Government to leverage on arbitration to grow investments

Yemi Osinbajo

Yemi Osinbajo

The Vice President, Professor Yemi Osinbajo has described arbitration as key in driving foreign investments in Nigeria, saying with such a robust dispute resolution mechanism in place, the country would actualise her vision of becoming the next major destination for foreign direct investments.

Osinbajo, who spoke at a three-day first International Chamber of Commerce (ICC) African Regional Arbitration Conference in Lagos with the theme, “Arbitration and Africa: Prospects and Challenges”, urged businessmen in Nigeria to embrace commercial arbitration for the desired speed in dispute resolution to attract international investors.

Represented by the Minister of Justice and Attorney-General of the Federation, Abubakar Malami, the Vice President said dispute resolution mechanism was a factor in all investments’ decisions.

According to him, dispute resolution constitutes a significant determinant of a country’s ranking in doing business, adding that disputes were common in the business environment.

“Every prudent society must design and constantly draw the processes through which disputes could be resolved in an amicable manner.

“In the world of today, commercial arbitration is now recognised as a preferred method of solving several commercial disputes.

“Arbitration is now seen as not only possessing the desired speed but also aggregating competency and often times, relationship is tied to this process,” Osinbajo said.

The Vice-President however, urged conference participants to take time in addressing critical issues which would expand legal arbitration as a desired tool for dispute resolution in Nigeria.

To the President of the Nigerian Bar Association (NBA), Augustine Alegeh, there is need for  the adoption of arbitration as an alternative dispute resolution mechanism among parties in Nigeria.

The NBA president said that the arbitration strategy would help decongest the courts in the country as  many cases should not to go to litigation if arbitration was given its due recognition.

He expressed confidence that the conference would help expand the frontiers of knowledge on arbitration in the country and Africa as a whole.

Also speaking, the President, of ICC in Paris, Alexis Mourre, commended Nigeria for hosting the first Africa Regional Arbitration Conference.

Mourre said that with more engagements and interactions on arbitration, commercial practitioners would recognise the arbitration; just like common law and civil laws.

According to Mourre, ICC was one of the institutions which adopted arbitration and 70 percent of world arbitration came from ICC.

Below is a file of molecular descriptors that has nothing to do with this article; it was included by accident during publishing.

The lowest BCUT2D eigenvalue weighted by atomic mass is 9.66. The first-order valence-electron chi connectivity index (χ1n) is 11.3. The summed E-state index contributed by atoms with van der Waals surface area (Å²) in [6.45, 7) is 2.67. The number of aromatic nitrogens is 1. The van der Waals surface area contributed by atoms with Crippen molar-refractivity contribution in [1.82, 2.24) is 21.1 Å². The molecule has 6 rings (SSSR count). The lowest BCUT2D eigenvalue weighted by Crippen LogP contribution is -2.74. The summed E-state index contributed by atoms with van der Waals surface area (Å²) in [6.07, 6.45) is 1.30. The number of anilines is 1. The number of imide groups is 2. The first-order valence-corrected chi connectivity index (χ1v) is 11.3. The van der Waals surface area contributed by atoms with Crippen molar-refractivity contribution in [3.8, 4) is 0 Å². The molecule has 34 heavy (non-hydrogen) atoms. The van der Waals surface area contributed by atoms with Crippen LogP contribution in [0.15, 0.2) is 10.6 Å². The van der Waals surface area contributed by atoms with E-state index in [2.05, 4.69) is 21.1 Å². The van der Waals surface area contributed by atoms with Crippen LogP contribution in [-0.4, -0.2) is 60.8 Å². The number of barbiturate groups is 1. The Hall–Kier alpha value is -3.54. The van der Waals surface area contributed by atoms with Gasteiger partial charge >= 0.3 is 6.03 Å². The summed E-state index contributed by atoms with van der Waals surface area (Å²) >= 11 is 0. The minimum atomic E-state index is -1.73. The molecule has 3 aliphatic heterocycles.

“Arbitration is booming in Africa. No future of arbitration without African arbitration. Yet it is still difficult to find good arbitrators in Africa.

“We hope that at the end of the conference, we will be seeing more arbitrators in Africa,” Mourre said.

Earlier in her welcome address, the Chairman, Planning Committee, Nigeria ICC, Mrs. Dorothy Udeme Ufot SAN, said  the theme of the three-day event, “Arbitration and Africa: Prospects and Challenges” was chosen by the Planning Committee as a result of Africa being the next major destination for Foreign Direct Investments (FDIs) by the international community.

She urged the international community to support Africa’s efforts to promote economic growth and investments.
Ufot said the interest of investors across the continent was so numerous that oil mining companies were looking forward to developing natural resources.

“The investors are also interested in infrastructure, technology, agribusiness, consumer goods and manufacturing companies that would create sustained growth and create jobs and improved livelihood.

“There is no how commercial disputes will not arise during the processes and the conference aims at setting background for their resolution,’’ Ufot said.

According to her, ICC Nigeria is an affiliate of ICC Headquarters in Paris.

Ufot recalled that ICC was established in 1919 in Paris, which was one of the largest business organisations in the world with over six million companies and chambers of commerce and business associates in more than 130 countries including Nigeria.



1 Comment
  • emmanuel kalu

    This alternate dispute resolution would only happen if the courts leads the way. In most developed economy, the judge is constantly directing dispute to arbitration, when both parties are willing. This is how you increase the use of it, decongest the court and drive ease of doing business. There is also the need to increase the amount of judge and courts. we have enough lawyers and the ability to move our legal system forward.

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